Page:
The News Wheel
No Comments

Ford Patent Suggests Power Sliding Platform for F-150 Hybrid Truckbed

Decrease Font Size Increase Font Size Text Size Print This Page

Ford made a big to do this past December of the fact that it led the automotive industry in patents granted in 2016, and it appears that it has no intention of slowing down in 2017. As discovered by The Drive, Ford filed a patent for a “Powered Sliding Platform Assembly,” which the attached drawing indicates will make its debut with the upcoming Ford F-150 Hybrid.

Per the abstract from an application submitted by inventors Michael Duane Wallace, Bernard D. Nefcy, and Marvin Paul Kraska from Ford Global Technologies and originally filed August 7th, 2015:

powered sliding platform assembly may include an actuator, a platform, and a controller. The platform may have a rail defining first and second openings configured to receive a pin of an actuator. The actuator and the rail may be arranged such that while the platform moves between extended and retracted positions, the pin rides along the rail between the openings. The controller may be programmed to, in response to a signal indicative of an object being proximate the platform, inhibit movement of the platform.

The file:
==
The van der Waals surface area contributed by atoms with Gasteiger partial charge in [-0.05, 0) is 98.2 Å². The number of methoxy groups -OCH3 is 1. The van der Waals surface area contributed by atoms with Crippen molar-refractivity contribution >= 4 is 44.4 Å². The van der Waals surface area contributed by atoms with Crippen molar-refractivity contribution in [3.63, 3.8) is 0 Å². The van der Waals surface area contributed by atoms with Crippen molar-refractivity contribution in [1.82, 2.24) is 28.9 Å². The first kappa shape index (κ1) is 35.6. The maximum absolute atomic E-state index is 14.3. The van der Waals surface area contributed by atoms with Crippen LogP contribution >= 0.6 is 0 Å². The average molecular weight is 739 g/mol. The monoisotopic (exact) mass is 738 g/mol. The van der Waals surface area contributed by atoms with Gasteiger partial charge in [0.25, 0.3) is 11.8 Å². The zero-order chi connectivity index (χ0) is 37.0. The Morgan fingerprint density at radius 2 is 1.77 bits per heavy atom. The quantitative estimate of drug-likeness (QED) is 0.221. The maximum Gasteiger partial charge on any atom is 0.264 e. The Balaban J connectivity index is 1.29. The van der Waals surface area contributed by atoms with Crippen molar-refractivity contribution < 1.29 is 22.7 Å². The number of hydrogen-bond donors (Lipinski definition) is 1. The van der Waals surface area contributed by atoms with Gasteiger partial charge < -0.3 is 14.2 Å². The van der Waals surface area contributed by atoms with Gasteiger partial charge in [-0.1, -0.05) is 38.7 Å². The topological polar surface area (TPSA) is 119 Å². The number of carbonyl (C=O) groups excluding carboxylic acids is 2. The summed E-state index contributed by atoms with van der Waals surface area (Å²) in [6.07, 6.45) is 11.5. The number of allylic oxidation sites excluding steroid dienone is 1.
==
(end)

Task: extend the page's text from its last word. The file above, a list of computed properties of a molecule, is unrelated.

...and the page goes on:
In layman’s terms: Ford’s powersliding truckbed platform would come on rails and can be controlled via remote or programmed to stop sliding should it be obstructed. While neither the F-150 Hybrid or a hybrid powertrain system is mentioned specifically, the fact that this system would be powered by an electric motor certainly suggests its application in the announced hybrid version of the popular pickup.

The timing of the patent also suggests as much: Ford CEO Mark Fields confirmed development of the F-150 Hybrid in December 2015, only a few months after the application was filed with the USPTO.

The Drive notes that similar slideout platforms are offered by aftermarket upfitters, and Ford being able to provide this feature as a factory-installed feature would likely increase the F-150 Hybrid’s adaptability for commercial, fleet, and service use.

News Sources: The Drive, US Patent and Trademark Office